by Will Larson
When I was younger, I always looked forward to Christmas. As I’ve gotten older my excitement for the holiday has turned toward a feeling of dismay and disappointment. Most of my childhood was spent in quiet anticipation of the holidays; I was always excited for them. My favorite part included when my mother would yell up the stairs a few days after Thanksgiving. Everyone in the family knew what that meant. Because most of my mother’s family lived in Tennessee and Missouri, we would spend time creating Christmas care packages. They were filled to the brim with all sorts of homemade pies, cakes, and candies. My mother, an exquisite baker, was always happy to send them as long as they were requested. After all of the packages were finished and the handmade Christmas cards were signed, we would go outside. We either walked around town looking at Christmas lights, or, weather permitting, we would have a family snowball fight. Those days have since dwindled and faded. We are fast approaching the fifth year without my mother around. Christmas has turned into a relatively bleak thing. Gone is the traditional time of making candies and cookies. The walking around town looking at Christmas lights has passed. My family has turned into a bunch of busy people who are content spending exorbitant amounts of money on gifts that will be forgotten about a few months into the new year.
I’m not trying to be a Negative Nelly; I’m just being honest.
I feel that, as a society, we’ve forgotten to treasure the holidays for the right reasons. While gift giving is a wonderful act of love and kindness and generosity, I feel that people have lost that sense of love that goes behind it. While acts of true gift-giving still exist, I feel that we’ve slowly slipped. We’ve lost touch with what it truly means to give a gift to someone. Our society has forced upon us this idea that we have to have the most glamorous, most expensive gifts.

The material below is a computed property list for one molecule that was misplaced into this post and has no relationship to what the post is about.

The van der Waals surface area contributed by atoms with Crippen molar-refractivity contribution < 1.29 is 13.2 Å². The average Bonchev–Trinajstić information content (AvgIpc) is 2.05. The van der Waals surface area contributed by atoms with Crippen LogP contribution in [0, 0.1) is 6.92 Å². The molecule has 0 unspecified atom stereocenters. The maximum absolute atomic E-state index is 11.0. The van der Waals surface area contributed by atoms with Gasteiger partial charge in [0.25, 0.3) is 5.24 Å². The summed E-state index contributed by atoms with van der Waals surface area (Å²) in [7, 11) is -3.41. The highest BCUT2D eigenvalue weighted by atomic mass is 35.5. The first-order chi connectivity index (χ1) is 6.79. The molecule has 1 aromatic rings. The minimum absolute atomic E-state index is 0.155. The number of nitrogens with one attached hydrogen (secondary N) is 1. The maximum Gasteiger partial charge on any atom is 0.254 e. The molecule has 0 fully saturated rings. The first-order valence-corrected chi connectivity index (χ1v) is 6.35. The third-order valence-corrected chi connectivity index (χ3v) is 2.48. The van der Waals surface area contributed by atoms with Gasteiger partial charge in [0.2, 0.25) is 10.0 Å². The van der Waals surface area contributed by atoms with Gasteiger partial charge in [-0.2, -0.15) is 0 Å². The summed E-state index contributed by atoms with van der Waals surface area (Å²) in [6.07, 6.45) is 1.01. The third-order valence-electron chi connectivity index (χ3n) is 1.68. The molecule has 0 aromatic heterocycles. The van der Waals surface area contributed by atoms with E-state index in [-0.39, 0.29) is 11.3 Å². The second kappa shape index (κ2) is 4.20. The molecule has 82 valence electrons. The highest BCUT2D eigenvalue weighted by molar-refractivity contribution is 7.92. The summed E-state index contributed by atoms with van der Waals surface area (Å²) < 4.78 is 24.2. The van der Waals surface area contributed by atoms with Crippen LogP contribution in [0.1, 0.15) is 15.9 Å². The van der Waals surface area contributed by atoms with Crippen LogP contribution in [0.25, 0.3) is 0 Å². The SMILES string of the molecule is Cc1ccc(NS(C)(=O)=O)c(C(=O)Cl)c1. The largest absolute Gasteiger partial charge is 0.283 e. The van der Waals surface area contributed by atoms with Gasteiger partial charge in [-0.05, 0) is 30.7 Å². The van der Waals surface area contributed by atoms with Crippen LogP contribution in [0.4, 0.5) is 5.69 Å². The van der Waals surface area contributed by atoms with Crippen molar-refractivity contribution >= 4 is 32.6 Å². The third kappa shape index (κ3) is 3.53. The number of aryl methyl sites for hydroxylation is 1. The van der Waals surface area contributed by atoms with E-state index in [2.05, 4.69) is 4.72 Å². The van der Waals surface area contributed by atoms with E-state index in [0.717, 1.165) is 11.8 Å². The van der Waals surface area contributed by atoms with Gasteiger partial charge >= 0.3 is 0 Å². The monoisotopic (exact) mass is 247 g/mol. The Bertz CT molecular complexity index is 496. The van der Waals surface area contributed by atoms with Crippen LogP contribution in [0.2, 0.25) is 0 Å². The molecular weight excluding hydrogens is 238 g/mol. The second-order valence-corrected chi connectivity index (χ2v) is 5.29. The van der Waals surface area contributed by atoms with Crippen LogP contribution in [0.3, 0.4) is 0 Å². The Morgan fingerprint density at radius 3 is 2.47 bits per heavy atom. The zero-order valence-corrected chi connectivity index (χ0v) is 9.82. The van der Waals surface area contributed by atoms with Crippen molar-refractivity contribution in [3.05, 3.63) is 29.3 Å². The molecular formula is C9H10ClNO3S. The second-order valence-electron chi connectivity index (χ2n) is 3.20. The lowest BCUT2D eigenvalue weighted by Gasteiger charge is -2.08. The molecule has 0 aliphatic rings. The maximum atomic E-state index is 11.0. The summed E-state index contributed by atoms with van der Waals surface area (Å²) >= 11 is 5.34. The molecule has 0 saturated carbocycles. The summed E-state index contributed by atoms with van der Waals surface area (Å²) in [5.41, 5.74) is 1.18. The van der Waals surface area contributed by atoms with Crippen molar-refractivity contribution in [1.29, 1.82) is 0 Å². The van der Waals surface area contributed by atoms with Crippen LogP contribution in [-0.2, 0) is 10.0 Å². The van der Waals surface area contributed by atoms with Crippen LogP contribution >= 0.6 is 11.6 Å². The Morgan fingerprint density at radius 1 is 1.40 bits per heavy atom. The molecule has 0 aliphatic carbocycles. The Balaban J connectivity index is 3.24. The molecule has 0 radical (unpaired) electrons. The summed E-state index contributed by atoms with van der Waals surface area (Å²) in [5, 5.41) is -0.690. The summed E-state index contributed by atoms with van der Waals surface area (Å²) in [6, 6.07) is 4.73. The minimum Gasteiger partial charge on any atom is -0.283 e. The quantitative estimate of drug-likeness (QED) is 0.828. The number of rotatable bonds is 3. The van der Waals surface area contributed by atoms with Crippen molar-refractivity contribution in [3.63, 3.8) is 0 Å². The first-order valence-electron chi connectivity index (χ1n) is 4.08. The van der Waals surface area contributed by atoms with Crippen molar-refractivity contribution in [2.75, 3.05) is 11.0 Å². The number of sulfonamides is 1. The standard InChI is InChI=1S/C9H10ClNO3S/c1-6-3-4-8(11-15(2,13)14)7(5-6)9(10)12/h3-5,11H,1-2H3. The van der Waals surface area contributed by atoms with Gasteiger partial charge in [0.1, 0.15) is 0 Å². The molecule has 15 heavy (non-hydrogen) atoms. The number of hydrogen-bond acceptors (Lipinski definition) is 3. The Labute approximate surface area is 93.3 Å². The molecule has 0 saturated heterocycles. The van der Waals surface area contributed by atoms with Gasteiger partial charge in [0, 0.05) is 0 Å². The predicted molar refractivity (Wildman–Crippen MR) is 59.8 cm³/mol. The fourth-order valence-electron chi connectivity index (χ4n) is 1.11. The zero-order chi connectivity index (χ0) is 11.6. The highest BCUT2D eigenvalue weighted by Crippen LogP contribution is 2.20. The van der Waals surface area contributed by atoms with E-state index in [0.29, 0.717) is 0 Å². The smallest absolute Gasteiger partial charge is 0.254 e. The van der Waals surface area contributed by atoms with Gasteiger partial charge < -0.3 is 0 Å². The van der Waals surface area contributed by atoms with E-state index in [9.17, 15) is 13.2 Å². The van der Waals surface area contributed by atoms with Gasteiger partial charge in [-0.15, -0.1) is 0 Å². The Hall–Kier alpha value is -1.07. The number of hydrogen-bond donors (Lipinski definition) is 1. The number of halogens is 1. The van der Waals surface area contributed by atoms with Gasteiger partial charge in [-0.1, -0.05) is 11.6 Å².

I believe that the bible perfectly sums up what we should be focusing on during the season. When Mary and Joseph stop at the inn, Mary is in labor and ready to give birth. The innkeeper, however, was incapable of giving them rest. In this situation, I think the innkeeper should have at least tried to help the couple find a place for Mary to give birth to her child. In addition to this, Jesus was born in a manger. Jesus’ birth alone should show us that extravagance isn’t something to be celebrated. We don’t need it, even if plush and comfort are nice. Through the number of people that came to worship Jesus on his birth, I feel it safe to draw the parallel that we should put an emphasis on loving one another during the season too.
Overall, it is my prayer for all of you that, during this holiday season, you find peace and tranquility. I hope that we can forget about the materialistic society that is being built up around us and don’t forget what truly matters. I hope that you all can cherish your families and your friends. Most importantly, I hope you remember that Christ came here, humbly, in the form of a baby, in order to be raised to die on the cross. Most importantly, Christ came here for you—to die for you—so that He could bridge the gap between us and God. God bless during this holiday season!